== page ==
Sahel Crisis: CRS Official Advices Going “beyond military to address root causes”

Map representing countries with the Sahel in Africa, a region affected by violence

Some days after France and five Sahel nations in Western Africa met and agreed early this week to advance their military cooperation in the fight against jihadist insurgency destabilizing the countries of the region, a West African-based official of the humanitarian arm of the United States Conference of Catholic Bishops (USCCB), Catholic Relief Services (CRS) has underscored the need for stakeholders “to address the root causes of the conflict” even as military interventions are  being considered.

On Monday, January 13, leaders of France, Niger, Mali, Burkina Faso, Chad and Mauritania met in France’s northwestern town of Pau to discuss military cooperation in the Sahel region. The six Presidents agreed to put their forces under a single entity dubbed “the Coalition for the Sahel.”

“Beyond a military intervention, we need to address the root causes of conflict such as extreme poverty, high youth unemployment, a lack of education – all of which have led to an erosion of a once strong social fabric,” CRS Director for West Africa, Jennifer Overton has said in a statement sent to ACI Africa Thursday, January 16.

In the statement, the regional CRS official raised concerns about the social welfare of people in the Sahel region saying, “despite military investments, many citizens are left without protection in the midst of serious security risks.” 

“We are very concerned for all people affected by the escalating humanitarian crisis in the Sahel region,” Ms. Overton said and added, “citizens have been forced from their homes, attacked and killed as a result of escalating violence. The needs for food, water and shelter are enormous and continue to grow.”

To alleviate the suffering of the Sahel people, the CRS official has called on stakeholders to work together to stabilize the region saying, “we must all work together to support communities resolve conflict, build peace, strengthen local institutions and government structures to help communities respond to the crisis.”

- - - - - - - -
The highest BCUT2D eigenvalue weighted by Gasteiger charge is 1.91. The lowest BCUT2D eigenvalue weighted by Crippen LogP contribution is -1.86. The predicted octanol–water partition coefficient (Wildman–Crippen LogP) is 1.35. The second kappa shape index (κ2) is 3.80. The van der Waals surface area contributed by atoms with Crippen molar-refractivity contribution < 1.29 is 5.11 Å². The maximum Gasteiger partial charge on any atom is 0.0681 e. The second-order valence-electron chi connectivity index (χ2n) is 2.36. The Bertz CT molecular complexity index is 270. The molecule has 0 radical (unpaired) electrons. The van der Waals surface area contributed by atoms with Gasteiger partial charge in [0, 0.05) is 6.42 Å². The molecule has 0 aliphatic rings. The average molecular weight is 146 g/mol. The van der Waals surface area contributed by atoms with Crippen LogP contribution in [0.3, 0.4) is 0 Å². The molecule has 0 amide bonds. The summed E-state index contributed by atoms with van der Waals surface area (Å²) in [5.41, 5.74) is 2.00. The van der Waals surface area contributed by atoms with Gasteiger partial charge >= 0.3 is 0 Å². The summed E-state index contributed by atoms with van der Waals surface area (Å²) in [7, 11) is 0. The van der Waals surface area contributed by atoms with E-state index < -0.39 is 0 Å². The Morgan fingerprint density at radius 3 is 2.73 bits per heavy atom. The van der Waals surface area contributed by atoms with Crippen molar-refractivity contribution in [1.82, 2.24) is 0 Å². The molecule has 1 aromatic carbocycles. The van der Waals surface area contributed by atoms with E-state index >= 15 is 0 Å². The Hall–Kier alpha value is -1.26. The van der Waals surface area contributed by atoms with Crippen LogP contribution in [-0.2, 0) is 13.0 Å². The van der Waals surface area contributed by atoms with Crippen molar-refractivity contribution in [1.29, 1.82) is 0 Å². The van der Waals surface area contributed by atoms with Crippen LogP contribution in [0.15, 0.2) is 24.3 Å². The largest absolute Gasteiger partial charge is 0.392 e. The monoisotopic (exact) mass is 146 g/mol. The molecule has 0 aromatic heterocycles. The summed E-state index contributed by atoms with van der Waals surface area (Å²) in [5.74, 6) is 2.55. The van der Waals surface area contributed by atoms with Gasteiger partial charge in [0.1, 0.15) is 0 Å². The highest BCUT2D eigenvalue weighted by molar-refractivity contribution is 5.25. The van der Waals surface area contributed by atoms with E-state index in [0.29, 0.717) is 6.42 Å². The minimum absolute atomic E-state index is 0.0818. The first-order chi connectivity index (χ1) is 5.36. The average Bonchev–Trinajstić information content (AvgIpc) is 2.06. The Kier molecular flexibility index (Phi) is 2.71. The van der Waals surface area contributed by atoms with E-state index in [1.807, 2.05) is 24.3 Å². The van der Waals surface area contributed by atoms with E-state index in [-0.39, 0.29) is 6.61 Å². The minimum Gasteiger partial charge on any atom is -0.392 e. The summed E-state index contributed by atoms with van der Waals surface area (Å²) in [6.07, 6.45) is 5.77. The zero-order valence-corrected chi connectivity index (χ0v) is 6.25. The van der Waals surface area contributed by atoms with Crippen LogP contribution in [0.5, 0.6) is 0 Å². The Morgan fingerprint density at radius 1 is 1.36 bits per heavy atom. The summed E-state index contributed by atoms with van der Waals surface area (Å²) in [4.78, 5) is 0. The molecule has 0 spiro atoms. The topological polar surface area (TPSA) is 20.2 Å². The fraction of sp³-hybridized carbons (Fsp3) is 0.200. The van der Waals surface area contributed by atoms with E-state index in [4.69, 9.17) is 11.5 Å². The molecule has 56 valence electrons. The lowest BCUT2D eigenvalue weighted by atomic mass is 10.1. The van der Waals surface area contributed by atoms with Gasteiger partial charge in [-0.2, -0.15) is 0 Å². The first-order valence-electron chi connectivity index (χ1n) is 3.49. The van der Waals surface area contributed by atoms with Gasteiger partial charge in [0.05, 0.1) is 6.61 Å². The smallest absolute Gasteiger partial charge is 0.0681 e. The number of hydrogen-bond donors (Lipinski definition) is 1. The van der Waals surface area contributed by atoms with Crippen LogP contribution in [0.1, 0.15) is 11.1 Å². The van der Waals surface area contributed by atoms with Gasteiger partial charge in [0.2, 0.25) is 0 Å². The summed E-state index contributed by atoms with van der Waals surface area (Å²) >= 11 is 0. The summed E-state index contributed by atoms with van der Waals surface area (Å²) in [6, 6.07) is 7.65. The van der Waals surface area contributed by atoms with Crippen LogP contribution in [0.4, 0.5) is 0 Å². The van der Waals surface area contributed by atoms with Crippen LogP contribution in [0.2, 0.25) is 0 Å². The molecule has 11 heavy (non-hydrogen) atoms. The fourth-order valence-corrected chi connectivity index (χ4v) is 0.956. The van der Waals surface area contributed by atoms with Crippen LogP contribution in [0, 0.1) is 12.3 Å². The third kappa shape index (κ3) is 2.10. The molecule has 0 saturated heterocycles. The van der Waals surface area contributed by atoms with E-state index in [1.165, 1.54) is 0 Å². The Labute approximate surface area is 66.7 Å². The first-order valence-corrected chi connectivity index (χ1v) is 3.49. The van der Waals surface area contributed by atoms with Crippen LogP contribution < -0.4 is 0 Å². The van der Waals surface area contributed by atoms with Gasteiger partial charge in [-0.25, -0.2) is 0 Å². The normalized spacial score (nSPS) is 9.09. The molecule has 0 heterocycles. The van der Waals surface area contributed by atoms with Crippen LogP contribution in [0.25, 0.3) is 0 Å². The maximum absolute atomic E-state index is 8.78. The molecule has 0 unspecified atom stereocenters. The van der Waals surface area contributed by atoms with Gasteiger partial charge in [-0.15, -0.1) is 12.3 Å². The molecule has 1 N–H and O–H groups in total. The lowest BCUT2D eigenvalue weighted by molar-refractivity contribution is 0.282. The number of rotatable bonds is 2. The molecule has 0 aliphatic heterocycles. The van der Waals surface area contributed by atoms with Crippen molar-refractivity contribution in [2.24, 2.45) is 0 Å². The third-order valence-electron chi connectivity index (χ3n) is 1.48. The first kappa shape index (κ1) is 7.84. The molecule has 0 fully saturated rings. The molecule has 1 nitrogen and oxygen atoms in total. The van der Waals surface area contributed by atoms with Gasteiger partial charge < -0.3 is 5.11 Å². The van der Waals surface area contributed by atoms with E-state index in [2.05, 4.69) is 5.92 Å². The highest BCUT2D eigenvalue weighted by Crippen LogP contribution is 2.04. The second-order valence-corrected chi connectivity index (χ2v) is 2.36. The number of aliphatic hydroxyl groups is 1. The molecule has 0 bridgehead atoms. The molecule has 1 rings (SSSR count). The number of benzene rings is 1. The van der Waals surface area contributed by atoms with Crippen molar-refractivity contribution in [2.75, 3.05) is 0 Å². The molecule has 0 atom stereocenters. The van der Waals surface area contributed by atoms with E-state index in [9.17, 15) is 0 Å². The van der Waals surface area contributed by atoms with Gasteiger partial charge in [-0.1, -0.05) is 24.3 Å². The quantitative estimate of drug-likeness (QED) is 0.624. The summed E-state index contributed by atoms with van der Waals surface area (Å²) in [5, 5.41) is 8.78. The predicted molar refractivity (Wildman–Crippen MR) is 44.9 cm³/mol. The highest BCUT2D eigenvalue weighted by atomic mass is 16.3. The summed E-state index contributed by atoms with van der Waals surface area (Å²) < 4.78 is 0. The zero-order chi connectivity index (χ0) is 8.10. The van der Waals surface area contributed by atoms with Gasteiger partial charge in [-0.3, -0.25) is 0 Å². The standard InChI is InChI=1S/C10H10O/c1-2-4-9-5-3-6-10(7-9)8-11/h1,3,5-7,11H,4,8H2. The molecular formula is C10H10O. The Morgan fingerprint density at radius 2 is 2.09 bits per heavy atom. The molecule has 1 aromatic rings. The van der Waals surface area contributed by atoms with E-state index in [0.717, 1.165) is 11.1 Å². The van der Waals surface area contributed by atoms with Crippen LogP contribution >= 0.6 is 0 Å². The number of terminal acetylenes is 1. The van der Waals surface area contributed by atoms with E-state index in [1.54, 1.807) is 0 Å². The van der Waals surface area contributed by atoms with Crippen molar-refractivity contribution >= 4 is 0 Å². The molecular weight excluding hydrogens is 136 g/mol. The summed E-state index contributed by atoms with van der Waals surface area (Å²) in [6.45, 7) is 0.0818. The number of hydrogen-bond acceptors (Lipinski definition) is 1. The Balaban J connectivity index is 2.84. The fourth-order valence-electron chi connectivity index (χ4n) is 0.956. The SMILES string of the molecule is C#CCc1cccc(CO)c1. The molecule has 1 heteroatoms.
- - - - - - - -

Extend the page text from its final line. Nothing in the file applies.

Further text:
With significant presence in the Western Africa region, CRS is a significant humanitarian stakeholder in the Sahel crisis. The organization has raised concerns about the “escalating humanitarian crisis” in the nations of the region and warned that more than one million people will be affected by the conflict in 2020.

In November 2019, the aid agency organized a two-day Inter-Conferences Workshop on Security in the Sahel to discuss the crisis in the region. The November 12-13 meeting was held under the auspices of  the Sahel Peace Initiative, a partnership between CRS and the Catholic Church in Western Africa. 

In their communique, the participants, among them Bishops, appealed to various stakeholders to work towards a long-term solution to the crisis to facilitate peace, security and to alleviate the suffering of the people in the region.

The Sahel region, which spans 5,400 km encompassing Senegal, Mauritania, Mali, Burkina Faso, Niger, Nigeria, Chad, Sudan and  Eritrea has been facing rampant violence facilitated by political crisis in the countries, which offer a fertile ground for the proliferation of extremist groups. 

In his report to the UN Security Council, UN Special Representative and Head of the UN Office for West Africa and the Sahel (UNOWAS) Mohamed Ibn Chambas reported that “the region has experienced a devastating surge in terrorist attacks against civilian and military targets.”

According to the UNOWAS chief, casualties from terrorist attacks in Burkina Faso, Mali and Niger had risen to 4,000 deaths in 2019 alone, compared to 770 deaths in 2016.

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ACI Africa was officially inaugurated on August 17, 2019 as a continental Catholic news agency at the service of the Church in Africa. Headquartered in Kenya’s capital, Nairobi, this media apostolate will strive to facilitate the telling of Africa’s story by providing media coverage of Catholic events on the African continent, giving visibility to the activities of the Church across Africa where statistics show significant growth in numbers and the continent gradually becoming the axis of Catholicism. This is expected to contribute to an awareness of and appreciation for the significant role of the Church in Africa and over time, the realization of a realistic image of Africa that often receives negative media framing.

Father Don Bosco Onyalla
Editor-in-Chief, ACI Africa
[email protected]